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Staying calm and informed

As India’s fight against COVID-19 intensifies, Dr Shiv Kumar Sarin gives us an idea of what we can expect in the coming weeks and why we should still be hopeful regarding government efforts to combat the contagion

Staying calm and informed
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After the Tablighi Jamaat incident, the number of the Coronavirus positive cases is doubling and it could spiral up in the coming week but there is no need to panic, says Dr SK Sarin, an eminent Delhi-based Gastroenterologist at the Institute of Liver and Biliary Sciences (ILBS). Dr Sarin also heads the five-member committee constituted by the Delhi government to tackle the COVID-19 crisis, insisting on reduced mobility of people after the lockdown is recommended to contain the outbreak. Here's the interview:

Is a 21-day period of lockdown enough to contain the outbreak of Coronavirus, or it should be increased?

The way we are doubling up (on the Coronavirus positive cases in the country), we may spiral up in the coming week. After the end of this lockdown period, I suggest we should go for modest lockdown. Mobility should be reduced for at least four weeks after the 21-day period ends. People should wear masks while going out for whatever reasons.

What is your take on the Tablighi Jamaat incident which has become a source for over 30 per cent of the Coronavirus positive cases that are now coming forth?

There is no doubt that it was Delhi's misfortune that this congregation took place. It was a hotspot of Coronavirus infection. People from this congregation travelled all over the country. We need to rigorous contact screening, including those people who have come in contact with those who participated in this congregation. Track their GPS, CCTV images or bank accounts, whatever is possible.

What is your reaction on news going around that the TB vaccination administered early in childhood could become a silver bullet in fighting COVID-19? Additionally, would the increase in temperature during the summer have an impact on the virus?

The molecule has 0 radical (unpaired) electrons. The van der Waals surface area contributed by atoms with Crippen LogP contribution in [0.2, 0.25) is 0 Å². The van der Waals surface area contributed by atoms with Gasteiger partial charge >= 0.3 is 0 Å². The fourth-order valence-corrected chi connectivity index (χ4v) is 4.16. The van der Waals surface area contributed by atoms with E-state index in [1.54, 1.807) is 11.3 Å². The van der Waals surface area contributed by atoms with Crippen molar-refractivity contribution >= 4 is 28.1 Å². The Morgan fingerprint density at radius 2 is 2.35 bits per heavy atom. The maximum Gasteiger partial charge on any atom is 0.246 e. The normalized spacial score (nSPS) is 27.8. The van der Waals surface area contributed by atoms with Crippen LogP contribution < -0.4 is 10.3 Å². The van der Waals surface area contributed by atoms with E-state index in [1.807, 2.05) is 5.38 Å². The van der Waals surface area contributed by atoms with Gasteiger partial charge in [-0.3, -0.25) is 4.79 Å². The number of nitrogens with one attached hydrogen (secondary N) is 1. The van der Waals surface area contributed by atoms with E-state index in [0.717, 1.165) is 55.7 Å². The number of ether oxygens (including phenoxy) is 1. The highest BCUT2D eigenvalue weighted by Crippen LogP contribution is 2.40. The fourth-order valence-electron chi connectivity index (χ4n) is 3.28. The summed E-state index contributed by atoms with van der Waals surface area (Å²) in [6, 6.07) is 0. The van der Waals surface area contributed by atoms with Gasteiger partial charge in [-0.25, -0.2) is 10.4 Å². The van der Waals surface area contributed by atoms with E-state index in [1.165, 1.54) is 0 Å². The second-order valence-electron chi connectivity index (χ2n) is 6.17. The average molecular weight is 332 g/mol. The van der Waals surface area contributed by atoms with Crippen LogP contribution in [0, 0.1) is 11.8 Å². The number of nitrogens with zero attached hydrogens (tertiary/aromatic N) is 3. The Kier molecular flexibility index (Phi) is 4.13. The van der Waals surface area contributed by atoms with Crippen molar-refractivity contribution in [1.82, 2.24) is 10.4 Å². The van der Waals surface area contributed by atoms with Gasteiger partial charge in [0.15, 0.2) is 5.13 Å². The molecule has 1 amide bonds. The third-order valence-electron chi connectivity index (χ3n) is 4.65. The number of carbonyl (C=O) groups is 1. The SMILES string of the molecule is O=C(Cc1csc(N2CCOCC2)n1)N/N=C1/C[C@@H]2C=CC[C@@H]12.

There is nothing scientific to establish the TB vaccination claim. As it was administered in childhood, and there is no proof of the effectiveness of such a vaccine if presently administered, there is nothing to show for such tall claims. Moreover, the impact of high temperature on the virus is also not known. There are no good studies on the temperature affecting the virus.

Have you observed any changes in the virus incubation period and if the Coronavirus can travel up to 8 meters from the point of exhalation, what would you suggest?

Initially, the incubation period was 4 to 14 days, but now we could see the incubation period has changed from 4 to 24 days. Viral shedding could be low in the initial few days of illness but it could rise significantly after a few days. Also, the virus can go up to 8 meters. Therefore, it is extremely important to wear a mask when you step out of the house. India is among the late spreaders but there is no need to worry or panic. At ILBS, we are conducting 150-200 tests every day, which is a good number for a virology lab.

We are already half-way through the lockdown period and Indian Council of Medical Research is less than 30 per cent of its testing capacity. Should ICMR not increase its testing capacity or roll out widespread testing?

Blood testing has brought a significant change as it has superseded testing done through nasal and throat swab, which has only 60 per cent accuracy. Initially, it was a nasal and throat swab test but now we are doing more blood tests. The blood test can be done through easily available kits – and within three days results are available. A person can know if he/she has an acute exposure, whereas, in the nasal and throat swab tests, positive cases could come out negative.

The age profile of the Coronavirus positive cases suggest nearly 84 per cent are below 60 years; and 75 per cent between 21 to 60 years. Do you think it is worrying that more youth and middle age are susceptible to catching the viral infection?

Majority of our population is young and while the virus is less fatal for younger people, this does not mean we venture out and not follow the guidelines on the lockdown and steps to contain the viral infection. Death and infection do not look at age though people above 60 years are certainly more vulnerable and the mortality rate is high as they have lower resistances and other diseases. The outcome of the viral infection is worse for the elderly. Delhi in its place is well prepared to handle the COVID-19 situation if the citizens continue to comply with the government directive.

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